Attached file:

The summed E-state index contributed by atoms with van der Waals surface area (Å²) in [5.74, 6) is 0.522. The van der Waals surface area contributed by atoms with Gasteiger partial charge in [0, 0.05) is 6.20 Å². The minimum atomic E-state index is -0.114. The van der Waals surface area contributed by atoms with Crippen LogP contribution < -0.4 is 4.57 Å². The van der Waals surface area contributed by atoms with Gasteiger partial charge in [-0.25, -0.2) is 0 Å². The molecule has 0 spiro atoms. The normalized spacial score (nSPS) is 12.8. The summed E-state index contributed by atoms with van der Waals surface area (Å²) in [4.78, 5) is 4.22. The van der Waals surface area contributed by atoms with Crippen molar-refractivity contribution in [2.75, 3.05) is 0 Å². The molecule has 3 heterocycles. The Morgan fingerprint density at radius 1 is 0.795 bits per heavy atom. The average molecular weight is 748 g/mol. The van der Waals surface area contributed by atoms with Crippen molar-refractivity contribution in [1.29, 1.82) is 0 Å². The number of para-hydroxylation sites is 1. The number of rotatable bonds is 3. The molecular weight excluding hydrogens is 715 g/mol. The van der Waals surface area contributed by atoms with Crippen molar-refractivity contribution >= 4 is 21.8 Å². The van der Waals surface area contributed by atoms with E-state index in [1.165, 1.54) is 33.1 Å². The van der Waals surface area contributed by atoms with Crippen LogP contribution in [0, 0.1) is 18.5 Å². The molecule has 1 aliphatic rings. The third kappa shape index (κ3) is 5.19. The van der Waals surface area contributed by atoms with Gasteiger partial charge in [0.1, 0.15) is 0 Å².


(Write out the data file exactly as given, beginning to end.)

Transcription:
The summed E-state index contributed by atoms with van der Waals surface area (Å²) in [5.74, 6) is 0.522. The van der Waals surface area contributed by atoms with Gasteiger partial charge in [0, 0.05) is 6.20 Å². The minimum atomic E-state index is -0.114. The van der Waals surface area contributed by atoms with Crippen LogP contribution < -0.4 is 4.57 Å². The van der Waals surface area contributed by atoms with Gasteiger partial charge in [-0.25, -0.2) is 0 Å². The molecule has 0 spiro atoms. The normalized spacial score (nSPS) is 12.8. The summed E-state index contributed by atoms with van der Waals surface area (Å²) in [4.78, 5) is 4.22. The van der Waals surface area contributed by atoms with Crippen molar-refractivity contribution in [2.75, 3.05) is 0 Å². The molecule has 3 heterocycles. The Morgan fingerprint density at radius 1 is 0.795 bits per heavy atom. The average molecular weight is 748 g/mol. The van der Waals surface area contributed by atoms with Crippen molar-refractivity contribution in [1.29, 1.82) is 0 Å². The number of para-hydroxylation sites is 1. The number of rotatable bonds is 3. The molecular weight excluding hydrogens is 715 g/mol. The van der Waals surface area contributed by atoms with Crippen molar-refractivity contribution >= 4 is 21.8 Å². The van der Waals surface area contributed by atoms with E-state index in [1.165, 1.54) is 33.1 Å². The van der Waals surface area contributed by atoms with Crippen LogP contribution in [0, 0.1) is 18.5 Å². The molecule has 1 aliphatic rings. The third kappa shape index (κ3) is 5.19. The van der Waals surface area contributed by atoms with Gasteiger partial charge in [0.1, 0.15) is 0 Å².